The society that feminism has created is fragmenting and disintegrating. Children have become commodities and even reproduction has been commodified – something to be bought or sold like any other transaction.
Yet neither craving for motherhood nor the opposite – the fear of being burdened with an unwanted child – has changed. The difference from the past is that there is control over fertility and termination of pregnancy and both have become a matter of ‘right’ or rather of women’s rights.
Prior to effective contraception children arrived unbidden and sooner, in many cases, than women would have chosen. Only the ‘barren’ were known to crave for children. Today maternal craving, the ticking of the biological clock, is rather different; ironically, a consequence of the liberated woman’s emphasis on career and self-fulfillment, over and above family.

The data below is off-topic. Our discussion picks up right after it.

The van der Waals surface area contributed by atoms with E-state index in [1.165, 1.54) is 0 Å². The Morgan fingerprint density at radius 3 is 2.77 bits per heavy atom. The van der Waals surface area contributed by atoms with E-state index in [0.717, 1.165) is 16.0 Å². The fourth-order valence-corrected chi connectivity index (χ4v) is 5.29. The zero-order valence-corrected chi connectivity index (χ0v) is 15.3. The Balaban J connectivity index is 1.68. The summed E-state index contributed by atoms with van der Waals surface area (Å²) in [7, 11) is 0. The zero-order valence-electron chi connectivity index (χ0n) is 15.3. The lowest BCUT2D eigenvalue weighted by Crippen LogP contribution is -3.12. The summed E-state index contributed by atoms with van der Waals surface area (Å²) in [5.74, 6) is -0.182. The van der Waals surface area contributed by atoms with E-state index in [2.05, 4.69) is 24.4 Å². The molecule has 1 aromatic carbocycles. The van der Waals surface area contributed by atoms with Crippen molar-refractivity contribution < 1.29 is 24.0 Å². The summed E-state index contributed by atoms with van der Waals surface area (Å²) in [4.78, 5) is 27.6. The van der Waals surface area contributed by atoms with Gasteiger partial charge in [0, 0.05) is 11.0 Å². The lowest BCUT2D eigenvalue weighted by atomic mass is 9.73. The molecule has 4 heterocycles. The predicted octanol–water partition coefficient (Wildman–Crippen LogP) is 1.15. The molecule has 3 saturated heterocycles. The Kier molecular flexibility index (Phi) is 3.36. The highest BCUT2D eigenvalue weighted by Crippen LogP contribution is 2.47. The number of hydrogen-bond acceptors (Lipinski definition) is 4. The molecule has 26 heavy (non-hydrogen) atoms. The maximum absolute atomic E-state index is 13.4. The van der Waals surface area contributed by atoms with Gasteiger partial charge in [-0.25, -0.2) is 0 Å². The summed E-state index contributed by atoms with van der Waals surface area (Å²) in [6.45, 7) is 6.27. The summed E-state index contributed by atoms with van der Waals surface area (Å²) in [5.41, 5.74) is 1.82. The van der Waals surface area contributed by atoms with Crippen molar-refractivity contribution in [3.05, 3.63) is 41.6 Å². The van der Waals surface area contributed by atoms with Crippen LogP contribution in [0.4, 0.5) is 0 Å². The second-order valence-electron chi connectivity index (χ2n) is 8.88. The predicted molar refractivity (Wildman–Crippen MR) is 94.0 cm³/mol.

For feminist ideology has transformed work for women from something which was done from either a sense of duty or from financial need to a vehicle for ‘self-fulfilment’ and for necessary social status.
Despite this, work still loses its lustre for many women. For many feminism turns out to have sold them a pup – they find, surprise ,surprise, that it does not, after all, offer the wholly satisfying and all encompassing world promised.
Indoctrination has not managed to trump biology. The desire for the baby that work or career has deferred turns out to be the one fulfilment that women still crave.
It’s a realisation that comes too late which is why we see women today – out of desperation – setting out to have children in circumstances which are unlikely to be conducive to the wellbeing of the child.
The case, which mirrors many before it, of Shannon Robertshaw in the Daily Mail, is one in point. She decided at the age of 37 to have a child alone. She had heard the regrets of a friend who had remained childless and she herself didn’t want the difficulties that she’d had to date in forming a long-term relationship to lead her to the same childless fate.